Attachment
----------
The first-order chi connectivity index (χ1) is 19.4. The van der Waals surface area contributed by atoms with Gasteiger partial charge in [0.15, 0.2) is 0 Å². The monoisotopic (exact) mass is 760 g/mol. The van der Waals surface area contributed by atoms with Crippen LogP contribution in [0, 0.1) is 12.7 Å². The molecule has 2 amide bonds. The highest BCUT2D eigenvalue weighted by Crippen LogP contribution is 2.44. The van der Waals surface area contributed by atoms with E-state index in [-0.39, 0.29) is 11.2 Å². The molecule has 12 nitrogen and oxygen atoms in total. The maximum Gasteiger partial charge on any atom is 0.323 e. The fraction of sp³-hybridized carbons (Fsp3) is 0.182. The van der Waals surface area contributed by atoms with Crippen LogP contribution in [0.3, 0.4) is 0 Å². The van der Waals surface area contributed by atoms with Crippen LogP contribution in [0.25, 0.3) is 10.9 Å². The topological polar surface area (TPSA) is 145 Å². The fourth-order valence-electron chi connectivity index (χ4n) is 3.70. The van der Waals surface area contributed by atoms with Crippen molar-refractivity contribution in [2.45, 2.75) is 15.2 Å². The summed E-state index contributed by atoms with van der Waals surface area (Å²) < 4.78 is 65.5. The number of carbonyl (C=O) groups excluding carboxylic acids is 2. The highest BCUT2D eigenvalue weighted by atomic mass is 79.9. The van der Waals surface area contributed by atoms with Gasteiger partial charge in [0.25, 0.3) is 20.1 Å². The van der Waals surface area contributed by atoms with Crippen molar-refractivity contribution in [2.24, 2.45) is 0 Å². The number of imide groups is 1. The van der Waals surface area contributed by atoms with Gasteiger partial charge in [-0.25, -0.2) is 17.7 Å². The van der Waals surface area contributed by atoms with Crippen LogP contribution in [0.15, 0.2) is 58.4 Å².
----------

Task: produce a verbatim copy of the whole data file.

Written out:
The first-order chi connectivity index (χ1) is 19.4. The van der Waals surface area contributed by atoms with Gasteiger partial charge in [0.15, 0.2) is 0 Å². The monoisotopic (exact) mass is 760 g/mol. The van der Waals surface area contributed by atoms with Crippen LogP contribution in [0, 0.1) is 12.7 Å². The molecule has 2 amide bonds. The highest BCUT2D eigenvalue weighted by Crippen LogP contribution is 2.44. The van der Waals surface area contributed by atoms with E-state index in [-0.39, 0.29) is 11.2 Å². The molecule has 12 nitrogen and oxygen atoms in total. The maximum Gasteiger partial charge on any atom is 0.323 e. The fraction of sp³-hybridized carbons (Fsp3) is 0.182. The van der Waals surface area contributed by atoms with Crippen LogP contribution in [0.3, 0.4) is 0 Å². The van der Waals surface area contributed by atoms with Crippen LogP contribution in [0.25, 0.3) is 10.9 Å². The topological polar surface area (TPSA) is 145 Å². The fourth-order valence-electron chi connectivity index (χ4n) is 3.70. The van der Waals surface area contributed by atoms with Crippen molar-refractivity contribution in [2.45, 2.75) is 15.2 Å². The summed E-state index contributed by atoms with van der Waals surface area (Å²) < 4.78 is 65.5. The number of carbonyl (C=O) groups excluding carboxylic acids is 2. The highest BCUT2D eigenvalue weighted by atomic mass is 79.9. The van der Waals surface area contributed by atoms with Gasteiger partial charge in [0.25, 0.3) is 20.1 Å². The van der Waals surface area contributed by atoms with Crippen molar-refractivity contribution in [2.24, 2.45) is 0 Å². The number of imide groups is 1. The van der Waals surface area contributed by atoms with Gasteiger partial charge in [-0.25, -0.2) is 17.7 Å². The van der Waals surface area contributed by atoms with Crippen LogP contribution in [0.15, 0.2) is 58.4 Å².